You are having dinner in a restaurant you are an important regular at, with your friend setting you up with two very attractive women. Within seconds, a car comes hurtling through the window, decapitating one girl, crushing the other and effectively shearing your leg off.
Dragged out of the restaurant with your what is left of your leg, you mown down most of the people after you, whilst ending up almost burnt alive. At deaths door you awaken a slumbering power, two tentacles pop out your back and you selectively disembowel and eviscerate the men who came to kill you. Welcome to the first 5 minutes of The Darkness 2.
This mad world you dive into headfirst is neatly explained by the narrator of the game, Johnny Powell, as he takes you through the previous action packed precursor. You are Jackie Estacado, a new mob boss in town after gaining access to the gift called ‘The Darkness’; a dark, warped manifestation of all that is bad as it feeds on the hearts of the hosts (that’s you) many enemies and, eventually the host itself. The game is set a few years after the first, where Jackie attempts to deal with the fact that the only love in his life was murdered by his uncle; the Darkness paralysed Jackie and made him watch. Jackie, aware of the huge amount of power he has at his finger tips which , in all likelihood, would make him lose his humanity, keeps it inside of him until the events stated above leave him no other option. The first Darkness isn’t imperative to play to get any real grasp on the story but I would still highly recommend it in itself as it is perhaps one of the most underrated FPS to come out on this generation of consoles.
The story itself is derived largely from the comics, with key characters popping up along the course of the game. This makes it even more compelling due to the very strong foundations the whole story is based on and also highlights The Darkness 2’s biggest problem. You will almost certainly play through Jackie Estacado’s trials and tribulations in 6 hours or less on a medium difficulty, with a multiplayer coop mode that essentially feels tacked on and seems poor compared to the main product.
The short ride you will have with the game however, is more than worth it as the whole experience gives a real sense of empowerment but without making you feel like Superman (remember Superman 64?!). Light and dark are key elements of the game with all of your powers ,other than the standard ‘firing a gun’. made redundant as soon as you step into a large light source, a factor that isn’t lost on the enemy. Taking rooms one by one by choosing whether to take power sources and lights out and let the Darkness powers let rip or pick enemies off one by one is refreshing rather than tedious. I would never class it as a cerebral shooter but its nice to have the option to choose how I maim and kill.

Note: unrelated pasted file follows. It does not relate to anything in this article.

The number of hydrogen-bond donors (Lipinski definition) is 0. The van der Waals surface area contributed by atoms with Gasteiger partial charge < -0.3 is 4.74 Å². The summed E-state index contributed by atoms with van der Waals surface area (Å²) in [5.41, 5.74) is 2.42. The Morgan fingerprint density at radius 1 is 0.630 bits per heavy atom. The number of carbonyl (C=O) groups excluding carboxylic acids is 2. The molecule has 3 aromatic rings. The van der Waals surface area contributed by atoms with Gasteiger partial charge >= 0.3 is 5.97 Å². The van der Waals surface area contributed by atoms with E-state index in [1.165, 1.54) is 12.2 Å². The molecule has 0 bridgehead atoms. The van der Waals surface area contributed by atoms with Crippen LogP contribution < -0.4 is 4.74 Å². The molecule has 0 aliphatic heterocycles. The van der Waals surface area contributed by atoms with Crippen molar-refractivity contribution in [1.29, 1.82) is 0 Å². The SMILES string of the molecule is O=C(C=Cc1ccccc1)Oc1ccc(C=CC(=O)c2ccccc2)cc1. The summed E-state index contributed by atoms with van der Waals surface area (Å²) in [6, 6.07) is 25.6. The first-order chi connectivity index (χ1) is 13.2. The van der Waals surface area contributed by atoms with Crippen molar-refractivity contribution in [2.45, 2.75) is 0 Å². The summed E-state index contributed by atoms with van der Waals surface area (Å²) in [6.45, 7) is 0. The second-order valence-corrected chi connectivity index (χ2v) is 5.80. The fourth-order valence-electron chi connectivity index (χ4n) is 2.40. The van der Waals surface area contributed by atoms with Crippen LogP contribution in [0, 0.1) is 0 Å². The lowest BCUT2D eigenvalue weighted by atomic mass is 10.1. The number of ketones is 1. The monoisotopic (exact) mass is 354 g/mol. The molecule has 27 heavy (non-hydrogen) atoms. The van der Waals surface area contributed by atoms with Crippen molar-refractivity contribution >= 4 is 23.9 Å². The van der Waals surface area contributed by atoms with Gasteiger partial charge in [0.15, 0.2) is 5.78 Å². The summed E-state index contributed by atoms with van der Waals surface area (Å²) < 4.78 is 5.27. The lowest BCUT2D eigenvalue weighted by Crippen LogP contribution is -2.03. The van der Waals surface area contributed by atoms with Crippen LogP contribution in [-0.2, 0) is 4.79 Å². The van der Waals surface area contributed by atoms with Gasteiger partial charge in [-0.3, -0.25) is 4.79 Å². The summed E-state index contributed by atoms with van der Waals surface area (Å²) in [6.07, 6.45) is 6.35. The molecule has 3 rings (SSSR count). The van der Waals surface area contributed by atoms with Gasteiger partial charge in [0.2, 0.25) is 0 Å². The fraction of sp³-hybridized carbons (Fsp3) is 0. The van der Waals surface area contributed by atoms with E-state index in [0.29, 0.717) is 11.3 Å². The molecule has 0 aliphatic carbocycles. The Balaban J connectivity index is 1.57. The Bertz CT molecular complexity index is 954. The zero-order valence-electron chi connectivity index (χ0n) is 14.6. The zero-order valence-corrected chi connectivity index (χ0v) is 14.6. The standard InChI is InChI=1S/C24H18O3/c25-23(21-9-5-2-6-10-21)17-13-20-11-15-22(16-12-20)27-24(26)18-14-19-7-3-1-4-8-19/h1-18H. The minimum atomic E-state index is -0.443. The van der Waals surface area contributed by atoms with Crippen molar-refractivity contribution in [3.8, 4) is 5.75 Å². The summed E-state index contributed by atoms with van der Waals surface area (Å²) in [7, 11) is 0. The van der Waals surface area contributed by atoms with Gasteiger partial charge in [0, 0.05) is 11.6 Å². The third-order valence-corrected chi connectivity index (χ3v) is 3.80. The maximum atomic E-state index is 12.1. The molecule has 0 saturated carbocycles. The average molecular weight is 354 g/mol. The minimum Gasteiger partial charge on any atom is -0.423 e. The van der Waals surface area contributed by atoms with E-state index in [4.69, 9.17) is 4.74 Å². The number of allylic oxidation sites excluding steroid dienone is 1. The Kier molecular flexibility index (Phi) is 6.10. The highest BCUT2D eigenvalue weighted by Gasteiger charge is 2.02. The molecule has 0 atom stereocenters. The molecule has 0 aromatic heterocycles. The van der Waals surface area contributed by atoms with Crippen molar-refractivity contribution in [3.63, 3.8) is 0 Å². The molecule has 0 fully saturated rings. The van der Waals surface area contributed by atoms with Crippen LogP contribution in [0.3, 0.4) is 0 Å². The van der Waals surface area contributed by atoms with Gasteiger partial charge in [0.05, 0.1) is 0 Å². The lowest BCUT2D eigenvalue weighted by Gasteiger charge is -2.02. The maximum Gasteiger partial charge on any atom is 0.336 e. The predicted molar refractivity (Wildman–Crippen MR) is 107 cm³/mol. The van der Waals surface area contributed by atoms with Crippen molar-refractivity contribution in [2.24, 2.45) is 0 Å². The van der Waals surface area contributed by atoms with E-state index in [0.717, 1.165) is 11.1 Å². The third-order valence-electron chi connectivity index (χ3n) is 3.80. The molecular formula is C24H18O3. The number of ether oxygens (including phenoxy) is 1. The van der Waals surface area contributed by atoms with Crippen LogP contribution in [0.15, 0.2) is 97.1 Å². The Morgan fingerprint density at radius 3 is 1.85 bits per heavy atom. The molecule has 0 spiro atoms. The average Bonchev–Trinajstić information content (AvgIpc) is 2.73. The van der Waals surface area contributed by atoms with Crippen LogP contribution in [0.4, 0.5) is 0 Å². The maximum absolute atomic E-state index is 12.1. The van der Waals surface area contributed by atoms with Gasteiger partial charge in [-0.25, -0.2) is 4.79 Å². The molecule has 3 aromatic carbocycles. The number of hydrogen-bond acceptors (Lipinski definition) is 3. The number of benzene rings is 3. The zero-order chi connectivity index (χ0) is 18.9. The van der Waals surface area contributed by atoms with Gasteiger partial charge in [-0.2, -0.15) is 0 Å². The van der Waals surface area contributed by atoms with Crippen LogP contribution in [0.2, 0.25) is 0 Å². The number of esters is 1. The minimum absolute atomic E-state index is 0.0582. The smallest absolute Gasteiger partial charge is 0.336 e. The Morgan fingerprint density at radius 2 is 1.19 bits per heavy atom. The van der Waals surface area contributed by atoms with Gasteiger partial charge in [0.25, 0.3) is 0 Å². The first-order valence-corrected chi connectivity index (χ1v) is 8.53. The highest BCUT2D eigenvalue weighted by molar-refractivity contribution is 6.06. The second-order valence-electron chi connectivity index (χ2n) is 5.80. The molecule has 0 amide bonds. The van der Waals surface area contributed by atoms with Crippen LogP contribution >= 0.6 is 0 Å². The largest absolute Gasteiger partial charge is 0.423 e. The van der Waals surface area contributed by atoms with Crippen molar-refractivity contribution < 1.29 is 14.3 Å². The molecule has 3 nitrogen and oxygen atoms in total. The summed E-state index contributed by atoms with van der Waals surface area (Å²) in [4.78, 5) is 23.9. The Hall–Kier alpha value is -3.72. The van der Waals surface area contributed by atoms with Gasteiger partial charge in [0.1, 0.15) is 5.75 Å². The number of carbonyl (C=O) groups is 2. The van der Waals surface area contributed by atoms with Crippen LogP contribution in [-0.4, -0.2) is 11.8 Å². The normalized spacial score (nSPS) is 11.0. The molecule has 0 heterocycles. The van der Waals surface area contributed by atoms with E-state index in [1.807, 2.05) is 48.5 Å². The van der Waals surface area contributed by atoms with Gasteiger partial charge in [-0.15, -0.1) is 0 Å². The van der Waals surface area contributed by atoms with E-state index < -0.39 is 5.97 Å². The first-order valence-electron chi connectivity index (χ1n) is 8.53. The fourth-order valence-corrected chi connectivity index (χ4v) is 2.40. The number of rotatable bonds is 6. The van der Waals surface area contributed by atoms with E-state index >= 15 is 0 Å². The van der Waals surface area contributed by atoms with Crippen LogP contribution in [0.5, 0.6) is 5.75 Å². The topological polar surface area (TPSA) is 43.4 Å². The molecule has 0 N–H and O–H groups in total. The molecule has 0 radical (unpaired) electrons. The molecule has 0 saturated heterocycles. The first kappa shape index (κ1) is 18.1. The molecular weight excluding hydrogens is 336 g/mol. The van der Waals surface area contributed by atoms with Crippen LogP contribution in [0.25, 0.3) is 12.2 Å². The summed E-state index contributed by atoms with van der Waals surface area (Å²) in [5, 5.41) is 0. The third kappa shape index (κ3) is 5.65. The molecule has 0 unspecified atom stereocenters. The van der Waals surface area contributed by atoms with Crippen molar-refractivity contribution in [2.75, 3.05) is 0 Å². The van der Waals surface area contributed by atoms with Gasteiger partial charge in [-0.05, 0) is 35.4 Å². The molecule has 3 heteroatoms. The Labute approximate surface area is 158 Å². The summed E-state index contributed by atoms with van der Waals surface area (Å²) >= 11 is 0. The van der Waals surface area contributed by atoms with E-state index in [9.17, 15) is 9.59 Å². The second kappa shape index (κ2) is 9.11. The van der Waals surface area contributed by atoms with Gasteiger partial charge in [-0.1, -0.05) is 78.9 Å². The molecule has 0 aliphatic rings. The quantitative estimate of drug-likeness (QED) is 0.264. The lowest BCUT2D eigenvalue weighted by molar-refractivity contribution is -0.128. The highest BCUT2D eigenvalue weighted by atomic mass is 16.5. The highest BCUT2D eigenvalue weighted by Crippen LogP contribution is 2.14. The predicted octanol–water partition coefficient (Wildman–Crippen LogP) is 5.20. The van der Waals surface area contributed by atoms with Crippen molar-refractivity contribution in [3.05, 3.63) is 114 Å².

Speaking of which, maiming and killing is the name of the game here. Jackie is able to combine two weapons alongside two tentacles that appear over his shoulders, emanating from the Darkness itself ,to aide his fight against the many gangsters and cultists you meet along the way. All can be used in conjunction with each other so tackling situations is completely up to you; you are more than welcome to go all guns blazing but you have the option to use car doors as shields, use iron poles as javelins and slice your attackers, literally in half. Gunplay is effective and most importantly enjoyable, with every weapon feeling powerful and actually useful. Despite all that is going on onscreen I never felt like I wasn’t in control when I was shooting which, considering the mayhem you create in each level, is incredibly impressive.
An RPG element is also utilised depending on the type of kills you decide to dish out with a skill tree for darkness powers, guns and life; not groundbreaking by any means but it does lead you to enact gorier and more bloody deaths to your enemy.
One thing this game never lacks is its blood and gore, in all its cell shaded glory with various kills given more xp depending on the technique and what you used. The game itself is an 18 for a reason; the cell shading used gives the developer the ability to use it as liberally as strawberry jam. There also seems to be a fascination with bones crunching; one unfortunate soul gets his ribcage ripped out in front of him, his heart pulled out and the ‘lucky’ guy gets to watch it beat while he dies.
The art direction is a big departure from the first game, swapping realism for a comic esque style. The palette change and abundance of primary colours fits in nicely with its comic book roots and makes the cut scenes, each mission is framed by Jackie speaking about his life, much more animated than they were previously.
Multiplayer is supposed to run along concurrently with the main story with four characters, each hugely stereotypical (a drunk Irishman, a Japanese samurai etc), attempting to help Jackie. The cut scenes and banter between these characters and Johnny Powell, the narrator, is mildly amusing but the whole scenario is bland. The coop side feels tacked on and a bad attempt at lengthening a very short single player campaign. Wait in area, kill waves, rinse repeat. There is an ability to do all of this on your own but, unless you enjoy achievements, you will get bored extremely quickly.
This leaves a review in a difficult position.. The combination of entertaining game play and an engaging story more than makes up for the turgid multiplayer but the length of the game really lets it done. The best advice would be to pick both this and the prequel up and play them one after each the other; a simple solution to the short gameplay time problem that you are unlikely to regret!